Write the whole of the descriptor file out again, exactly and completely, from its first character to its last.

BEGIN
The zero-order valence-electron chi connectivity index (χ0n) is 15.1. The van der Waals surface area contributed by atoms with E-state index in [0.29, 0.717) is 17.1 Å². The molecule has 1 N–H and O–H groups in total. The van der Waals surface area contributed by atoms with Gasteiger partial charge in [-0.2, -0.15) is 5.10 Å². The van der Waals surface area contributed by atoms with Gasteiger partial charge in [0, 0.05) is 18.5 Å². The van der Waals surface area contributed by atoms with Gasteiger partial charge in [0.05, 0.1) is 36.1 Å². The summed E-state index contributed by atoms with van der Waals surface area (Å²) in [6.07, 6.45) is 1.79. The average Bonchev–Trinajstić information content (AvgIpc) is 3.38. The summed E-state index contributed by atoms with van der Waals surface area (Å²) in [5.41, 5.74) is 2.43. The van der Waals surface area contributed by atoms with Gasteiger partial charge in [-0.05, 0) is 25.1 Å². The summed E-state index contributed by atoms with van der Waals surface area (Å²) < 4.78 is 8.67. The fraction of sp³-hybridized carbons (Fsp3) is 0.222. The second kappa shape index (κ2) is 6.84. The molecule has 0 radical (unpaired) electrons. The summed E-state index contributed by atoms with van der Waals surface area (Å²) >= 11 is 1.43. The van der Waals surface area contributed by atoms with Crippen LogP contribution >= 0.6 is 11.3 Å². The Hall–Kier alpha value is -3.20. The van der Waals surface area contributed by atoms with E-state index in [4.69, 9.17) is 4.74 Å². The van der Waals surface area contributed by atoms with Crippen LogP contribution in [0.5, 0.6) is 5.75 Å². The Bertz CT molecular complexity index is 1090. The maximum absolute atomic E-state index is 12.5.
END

The zero-order valence-electron chi connectivity index (χ0n) is 15.1. The van der Waals surface area contributed by atoms with E-state index in [0.29, 0.717) is 17.1 Å². The molecule has 1 N–H and O–H groups in total. The van der Waals surface area contributed by atoms with Gasteiger partial charge in [-0.2, -0.15) is 5.10 Å². The van der Waals surface area contributed by atoms with Gasteiger partial charge in [0, 0.05) is 18.5 Å². The van der Waals surface area contributed by atoms with Gasteiger partial charge in [0.05, 0.1) is 36.1 Å². The summed E-state index contributed by atoms with van der Waals surface area (Å²) in [6.07, 6.45) is 1.79. The average Bonchev–Trinajstić information content (AvgIpc) is 3.38. The summed E-state index contributed by atoms with van der Waals surface area (Å²) in [5.41, 5.74) is 2.43. The van der Waals surface area contributed by atoms with Gasteiger partial charge in [-0.05, 0) is 25.1 Å². The summed E-state index contributed by atoms with van der Waals surface area (Å²) < 4.78 is 8.67. The fraction of sp³-hybridized carbons (Fsp3) is 0.222. The second kappa shape index (κ2) is 6.84. The molecule has 0 radical (unpaired) electrons. The summed E-state index contributed by atoms with van der Waals surface area (Å²) >= 11 is 1.43. The van der Waals surface area contributed by atoms with Crippen LogP contribution >= 0.6 is 11.3 Å². The Hall–Kier alpha value is -3.20. The van der Waals surface area contributed by atoms with E-state index in [4.69, 9.17) is 4.74 Å². The van der Waals surface area contributed by atoms with Crippen LogP contribution in [0.5, 0.6) is 5.75 Å². The Bertz CT molecular complexity index is 1090. The maximum absolute atomic E-state index is 12.5.